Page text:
A patient left me a message earlier this week: \”I was reading the information on the drug that Dr. Rob prescribed, and I am really worried about it.\” He went on to say he was faxing me the prescribing information, just in case I didn\’t realize the risk of the medication.
I hate it when people do this. Do they realize that I studied for eight years and have practiced another thirteen? Why would I prescribe something for them that I don\’t know about? Why would I put my name behind a \”dangerous\” prescription? Why would they bother coming to me if they thought I did not know these things?
I don\’t really take it as a personal insult, and I do feel that it is fine to question the doctor. I am sure it has happened that I have given prescriptions with interactions and/or side effects that I did not think of, but there are some levels of questioning that cross the line. I am an internal medicine doctor, so medications are my tool. Would you ask a surgeon, \”Are you sure you should make a midline incision? Do you think that a lateral approach may be better?\” Do you tell a cardiologist, \”I read on the Internet that the non drug-eluting stents are better than the drug-eluting ones\”? Do you ask the radiologist, \”Don\’t you think that density could represent pleural plaque rather than an infiltrate?\” Probably not.
But somehow, the Internet has made second-guessing medications very easy. Websites have made experts out of everyone who can type. So let me make the following points very clear:
- I only prescribe drugs that I feel comfortable prescribing.
- I only feel comfortable prescribing drugs that I know the side effects, interactions, and contra-indications of. While there may be very rare side effects I do not consider, this is the exception, not the rule.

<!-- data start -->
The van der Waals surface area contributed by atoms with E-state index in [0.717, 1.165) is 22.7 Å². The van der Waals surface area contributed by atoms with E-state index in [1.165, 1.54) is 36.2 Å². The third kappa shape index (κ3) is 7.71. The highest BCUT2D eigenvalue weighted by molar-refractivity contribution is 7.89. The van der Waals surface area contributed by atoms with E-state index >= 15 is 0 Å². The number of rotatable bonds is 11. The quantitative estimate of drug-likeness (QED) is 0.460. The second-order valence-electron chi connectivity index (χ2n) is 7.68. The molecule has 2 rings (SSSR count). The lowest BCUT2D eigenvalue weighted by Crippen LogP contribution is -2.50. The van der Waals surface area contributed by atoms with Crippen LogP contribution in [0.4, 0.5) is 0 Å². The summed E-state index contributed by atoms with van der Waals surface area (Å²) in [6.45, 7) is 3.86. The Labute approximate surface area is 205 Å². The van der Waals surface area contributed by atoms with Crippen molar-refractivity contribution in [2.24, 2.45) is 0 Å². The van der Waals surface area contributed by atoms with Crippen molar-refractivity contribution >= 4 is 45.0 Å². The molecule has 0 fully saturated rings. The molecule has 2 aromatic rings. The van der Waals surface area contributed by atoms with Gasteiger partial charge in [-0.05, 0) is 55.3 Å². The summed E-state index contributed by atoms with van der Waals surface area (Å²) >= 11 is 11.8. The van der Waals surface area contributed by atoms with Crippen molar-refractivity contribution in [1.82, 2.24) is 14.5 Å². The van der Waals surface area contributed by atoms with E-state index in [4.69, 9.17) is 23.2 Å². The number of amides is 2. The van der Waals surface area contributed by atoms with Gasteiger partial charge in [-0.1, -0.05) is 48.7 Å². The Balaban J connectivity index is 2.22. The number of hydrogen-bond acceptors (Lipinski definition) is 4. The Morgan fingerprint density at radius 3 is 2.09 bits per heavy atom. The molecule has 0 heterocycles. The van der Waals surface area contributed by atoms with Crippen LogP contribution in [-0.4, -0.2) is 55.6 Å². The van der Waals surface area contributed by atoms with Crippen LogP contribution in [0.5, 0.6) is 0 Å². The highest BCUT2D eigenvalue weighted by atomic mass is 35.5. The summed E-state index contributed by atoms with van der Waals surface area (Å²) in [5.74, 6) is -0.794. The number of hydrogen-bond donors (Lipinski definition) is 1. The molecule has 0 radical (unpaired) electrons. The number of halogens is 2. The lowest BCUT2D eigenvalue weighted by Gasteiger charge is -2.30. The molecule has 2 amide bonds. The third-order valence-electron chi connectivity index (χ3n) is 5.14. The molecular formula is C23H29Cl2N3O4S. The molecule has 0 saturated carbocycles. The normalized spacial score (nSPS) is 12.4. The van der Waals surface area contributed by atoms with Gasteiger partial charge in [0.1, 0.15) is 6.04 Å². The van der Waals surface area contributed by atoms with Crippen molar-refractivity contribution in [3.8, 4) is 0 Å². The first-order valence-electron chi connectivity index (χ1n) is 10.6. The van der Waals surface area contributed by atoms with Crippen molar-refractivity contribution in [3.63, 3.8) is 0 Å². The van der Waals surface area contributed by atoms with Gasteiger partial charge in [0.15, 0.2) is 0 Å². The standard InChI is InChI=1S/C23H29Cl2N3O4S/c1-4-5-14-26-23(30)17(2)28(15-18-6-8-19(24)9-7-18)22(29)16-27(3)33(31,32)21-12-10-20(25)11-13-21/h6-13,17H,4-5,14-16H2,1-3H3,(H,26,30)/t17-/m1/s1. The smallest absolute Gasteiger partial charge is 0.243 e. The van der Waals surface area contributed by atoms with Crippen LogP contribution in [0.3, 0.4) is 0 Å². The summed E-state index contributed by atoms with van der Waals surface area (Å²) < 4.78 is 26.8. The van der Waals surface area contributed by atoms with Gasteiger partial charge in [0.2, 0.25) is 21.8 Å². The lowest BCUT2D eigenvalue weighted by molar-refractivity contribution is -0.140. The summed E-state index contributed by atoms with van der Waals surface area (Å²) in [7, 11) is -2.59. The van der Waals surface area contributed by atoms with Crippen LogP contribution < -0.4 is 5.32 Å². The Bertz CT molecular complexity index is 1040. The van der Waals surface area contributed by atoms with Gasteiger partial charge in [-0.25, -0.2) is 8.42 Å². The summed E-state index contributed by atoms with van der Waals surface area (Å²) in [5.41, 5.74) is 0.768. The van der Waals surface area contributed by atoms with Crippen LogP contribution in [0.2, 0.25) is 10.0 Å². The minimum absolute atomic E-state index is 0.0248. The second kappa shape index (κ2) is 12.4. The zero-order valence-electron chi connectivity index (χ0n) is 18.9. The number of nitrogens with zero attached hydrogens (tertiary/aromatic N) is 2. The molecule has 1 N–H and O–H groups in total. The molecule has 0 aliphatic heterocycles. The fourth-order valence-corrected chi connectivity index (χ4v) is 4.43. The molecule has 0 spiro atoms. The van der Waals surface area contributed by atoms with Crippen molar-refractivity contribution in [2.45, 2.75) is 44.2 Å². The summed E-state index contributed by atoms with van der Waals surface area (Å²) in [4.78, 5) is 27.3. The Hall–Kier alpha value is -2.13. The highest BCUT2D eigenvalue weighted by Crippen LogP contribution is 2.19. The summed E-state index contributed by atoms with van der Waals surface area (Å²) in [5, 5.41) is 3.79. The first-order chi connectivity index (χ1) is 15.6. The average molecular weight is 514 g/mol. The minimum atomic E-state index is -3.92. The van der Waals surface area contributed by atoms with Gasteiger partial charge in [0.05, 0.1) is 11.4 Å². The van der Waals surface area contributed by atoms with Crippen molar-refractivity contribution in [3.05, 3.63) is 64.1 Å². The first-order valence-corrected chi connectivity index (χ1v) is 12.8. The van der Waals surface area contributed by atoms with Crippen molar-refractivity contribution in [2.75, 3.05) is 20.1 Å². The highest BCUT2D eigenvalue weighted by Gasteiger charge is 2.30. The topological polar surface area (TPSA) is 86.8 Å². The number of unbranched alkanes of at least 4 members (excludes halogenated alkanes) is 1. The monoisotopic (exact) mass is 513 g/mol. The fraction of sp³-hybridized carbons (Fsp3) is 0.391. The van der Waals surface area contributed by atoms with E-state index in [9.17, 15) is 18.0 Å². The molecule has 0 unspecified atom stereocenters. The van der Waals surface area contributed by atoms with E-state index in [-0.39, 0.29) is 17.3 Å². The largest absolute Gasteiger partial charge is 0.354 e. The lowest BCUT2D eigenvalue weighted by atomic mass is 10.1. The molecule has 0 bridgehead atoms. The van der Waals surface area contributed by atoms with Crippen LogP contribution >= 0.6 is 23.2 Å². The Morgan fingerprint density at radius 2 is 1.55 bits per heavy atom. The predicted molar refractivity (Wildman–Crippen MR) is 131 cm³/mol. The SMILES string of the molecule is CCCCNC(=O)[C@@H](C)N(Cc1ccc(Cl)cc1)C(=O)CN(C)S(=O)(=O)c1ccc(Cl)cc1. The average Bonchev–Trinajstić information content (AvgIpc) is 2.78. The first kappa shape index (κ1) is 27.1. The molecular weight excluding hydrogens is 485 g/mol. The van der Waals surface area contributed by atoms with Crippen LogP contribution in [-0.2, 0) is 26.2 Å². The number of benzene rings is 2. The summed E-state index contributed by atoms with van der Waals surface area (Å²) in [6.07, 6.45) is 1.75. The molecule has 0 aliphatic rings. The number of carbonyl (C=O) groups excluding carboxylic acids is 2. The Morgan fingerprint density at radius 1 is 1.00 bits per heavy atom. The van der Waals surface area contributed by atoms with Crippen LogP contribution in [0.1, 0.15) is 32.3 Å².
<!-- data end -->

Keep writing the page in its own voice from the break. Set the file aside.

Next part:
- My EMR allows me to check interactions, so I do this on every prescription I give.
- I do realize the potential danger of drugs, and weigh that out against the potential benefit in each circumstance. The benefit must significantly outweigh the risk for me to prescribe it.
- Drugs always have risk. That is why it takes an advanced degree and a license to be able to prescribe them. If they were not risky, then they would be put on the shelf next to peanut butter in the supermarket.
I hate to sound like I don\’t want to be questioned. I do my best to give each patient enough information that when they walk out of my office, they know why I have ordered each test and prescribed each drug. In that light, perhaps I failed this patient. Maybe I did not give enough information as to the risk/benefits of the drugs.
But then again, I don\’t get paid for taking more time with my patients. Plus, sometimes more information just increases the worry.
And there are some people who should probably stay away from the Internet.